Prehistoric man lived in caves to protect himself against sun and rain, and wild animals. It is not known how early he started building a home for himself. In the modern concept, housing is more than the “physical structure” providing shelter; it is a part of man’s total environment affecting his health and well-being a healthful residential environment is one in which “the family can develop and flourish physically, mentally and socially”. The immediate surroundings of residential buildings are often referred to as the neighborhood.

Human Requirements:

The human requirements of healthful housing have been stated as follows:

Physiological needs:


Housing of good sanitary quality must provide for fulfillment of the physiological needs of man. A thermal environment that is not only conducive to good health but is comfortable and promotes the efficiency of living. Aid should be chemically pure and free from objectionable odors there should be facilities for rest, recreation and exercise.

Psychological need:

These are in respect of privacy, family, community life, cleanliness and aesthetic satisfaction in the house and its surroundings.

Health Needs:


These include a safe and adequate water supply, facilities for washing and bathing, cooking and consumption of food and freedom from insects.

Protective Needs:

The house should be designed for protection against accidents due to fire, electricity and other hazards.

House Standards:


Standards of housing vary substantially from country to country and from region to region owing to climate, social traditions and customs .and the productivity of the economy.

(a) Site:

The site should be elevated from its surro­undings so that there will be no possibility of water logg­ing during rains. It should be away from the breeding places of mosquitoes and flies. The soil should be dry and safe for founding the structure and the surrounding should be pleasing and well drained.

(b) Set Back:


For proper lighting and ventilation, there should be an open space all round the house which is called” ‘set back’. The set back should be such that there is’ no obstruction to lighting and ventilation,

(c) Floor:

The floor should be impermeable so that it can be washed easily and kept clean and dry. The height of the plinth should be 2 to 3 feet. The floor should be smooth and [free from cracks to prevent the breeding o£ insects.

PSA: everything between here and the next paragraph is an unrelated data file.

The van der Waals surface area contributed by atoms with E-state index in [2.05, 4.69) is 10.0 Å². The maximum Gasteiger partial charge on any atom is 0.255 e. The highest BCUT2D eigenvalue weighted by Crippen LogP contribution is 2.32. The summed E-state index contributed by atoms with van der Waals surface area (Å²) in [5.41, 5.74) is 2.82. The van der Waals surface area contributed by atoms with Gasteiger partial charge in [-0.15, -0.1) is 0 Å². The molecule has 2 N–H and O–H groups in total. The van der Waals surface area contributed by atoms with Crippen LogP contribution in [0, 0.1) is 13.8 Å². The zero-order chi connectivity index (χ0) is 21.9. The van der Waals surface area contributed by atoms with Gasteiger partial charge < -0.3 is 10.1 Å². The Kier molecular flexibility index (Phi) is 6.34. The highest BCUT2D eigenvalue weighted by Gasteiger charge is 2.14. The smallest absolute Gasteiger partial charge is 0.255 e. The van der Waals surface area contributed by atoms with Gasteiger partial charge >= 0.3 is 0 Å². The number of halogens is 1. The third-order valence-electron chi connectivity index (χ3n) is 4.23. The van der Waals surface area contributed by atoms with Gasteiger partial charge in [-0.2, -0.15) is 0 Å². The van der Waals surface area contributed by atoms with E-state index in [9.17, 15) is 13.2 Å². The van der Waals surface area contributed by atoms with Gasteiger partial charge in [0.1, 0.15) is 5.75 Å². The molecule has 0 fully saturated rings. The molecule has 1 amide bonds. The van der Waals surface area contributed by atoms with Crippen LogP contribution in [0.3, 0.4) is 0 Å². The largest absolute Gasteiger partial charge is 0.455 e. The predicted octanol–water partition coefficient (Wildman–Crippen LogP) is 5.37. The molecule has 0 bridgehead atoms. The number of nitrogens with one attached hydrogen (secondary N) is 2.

(d) Walls:


The walls should be reasonably strong, weather resistant, smooth and not easily damaged. It should not absorb heat and conduct the same in the room.

(e) Roof:

The height of the roof should not be less than 10 feet in the absence of air-conditioning for comfort.

(f) Rooms:


The number of living rooms should not be less than two, at least one of which can be closed for security. The number and area of rooms should be increas­ed according to the size of the family.

(g) Windows:

Unless mechanical ventilation and artificial lighting are provided, every living room should be provided with at least two windows, and one should open directly to an open space. The windows should be placed at a height of not more than 3 feet above the ground in living rooms.

(h) Kitchen:

Every dwelling house must have a separate kitchen. The kitchen must be protected against dust and smoke, adequately lighted, provided with arrange­ments for storing food, fuel; provided with water supply; arrangements for proper drainage etc. In the kitchen room there should be some sort of vertical opening or chimney a in the roof to allow the ready escape of smoke. The floor of the kitchen must be impervious.

(i) Privy:

A sanitary privy is a must in every house and must be outside the general building, if possible. In the more developed countries the majority of dwelling units are equipped with water carriage system.

(j) Garbage and refuse:

These should be removed from the dwelling everyday and disposed off in a sanitary manner. All refuse, such as food particles, ashes and sweep­ing of floors, compounds and court-yards should be put in to dust- bins with proper covers and may be burned in any hollow at a safe distance from house. When so disposed off, refuse is not no longer dangerous to health

(k) Water supply:

The rooms and other hard surfaces should be washed copiously with soap and water and left open for some hours where possible room should be expos­ed to direct sunlight for several hours. May be cleaned with phenol or formalin and left for 4 hours before washing we water.